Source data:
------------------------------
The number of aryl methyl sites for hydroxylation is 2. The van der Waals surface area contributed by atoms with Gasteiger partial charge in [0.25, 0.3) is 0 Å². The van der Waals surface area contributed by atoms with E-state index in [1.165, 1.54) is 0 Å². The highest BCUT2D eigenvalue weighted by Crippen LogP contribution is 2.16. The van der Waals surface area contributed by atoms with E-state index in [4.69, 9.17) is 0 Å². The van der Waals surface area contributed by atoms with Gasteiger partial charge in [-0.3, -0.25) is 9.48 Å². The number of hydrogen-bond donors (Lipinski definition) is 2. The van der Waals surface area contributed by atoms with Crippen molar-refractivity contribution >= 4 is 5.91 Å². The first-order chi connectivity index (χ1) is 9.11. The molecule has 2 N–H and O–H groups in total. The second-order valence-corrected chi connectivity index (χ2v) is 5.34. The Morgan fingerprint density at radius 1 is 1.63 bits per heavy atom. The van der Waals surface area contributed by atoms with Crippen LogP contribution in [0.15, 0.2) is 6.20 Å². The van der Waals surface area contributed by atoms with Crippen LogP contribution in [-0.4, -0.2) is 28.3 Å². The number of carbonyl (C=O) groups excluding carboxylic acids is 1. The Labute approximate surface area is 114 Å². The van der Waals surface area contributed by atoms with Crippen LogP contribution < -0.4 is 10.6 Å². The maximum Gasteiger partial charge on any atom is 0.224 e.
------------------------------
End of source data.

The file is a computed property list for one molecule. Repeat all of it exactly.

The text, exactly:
The number of aryl methyl sites for hydroxylation is 2. The van der Waals surface area contributed by atoms with Gasteiger partial charge in [0.25, 0.3) is 0 Å². The van der Waals surface area contributed by atoms with E-state index in [1.165, 1.54) is 0 Å². The highest BCUT2D eigenvalue weighted by Crippen LogP contribution is 2.16. The van der Waals surface area contributed by atoms with E-state index in [4.69, 9.17) is 0 Å². The van der Waals surface area contributed by atoms with Gasteiger partial charge in [-0.3, -0.25) is 9.48 Å². The number of hydrogen-bond donors (Lipinski definition) is 2. The van der Waals surface area contributed by atoms with Crippen molar-refractivity contribution >= 4 is 5.91 Å². The first-order chi connectivity index (χ1) is 9.11. The molecule has 2 N–H and O–H groups in total. The second-order valence-corrected chi connectivity index (χ2v) is 5.34. The Morgan fingerprint density at radius 1 is 1.63 bits per heavy atom. The van der Waals surface area contributed by atoms with Crippen LogP contribution in [0.15, 0.2) is 6.20 Å². The van der Waals surface area contributed by atoms with Crippen LogP contribution in [-0.4, -0.2) is 28.3 Å². The number of carbonyl (C=O) groups excluding carboxylic acids is 1. The Labute approximate surface area is 114 Å². The van der Waals surface area contributed by atoms with Crippen LogP contribution < -0.4 is 10.6 Å². The maximum Gasteiger partial charge on any atom is 0.224 e.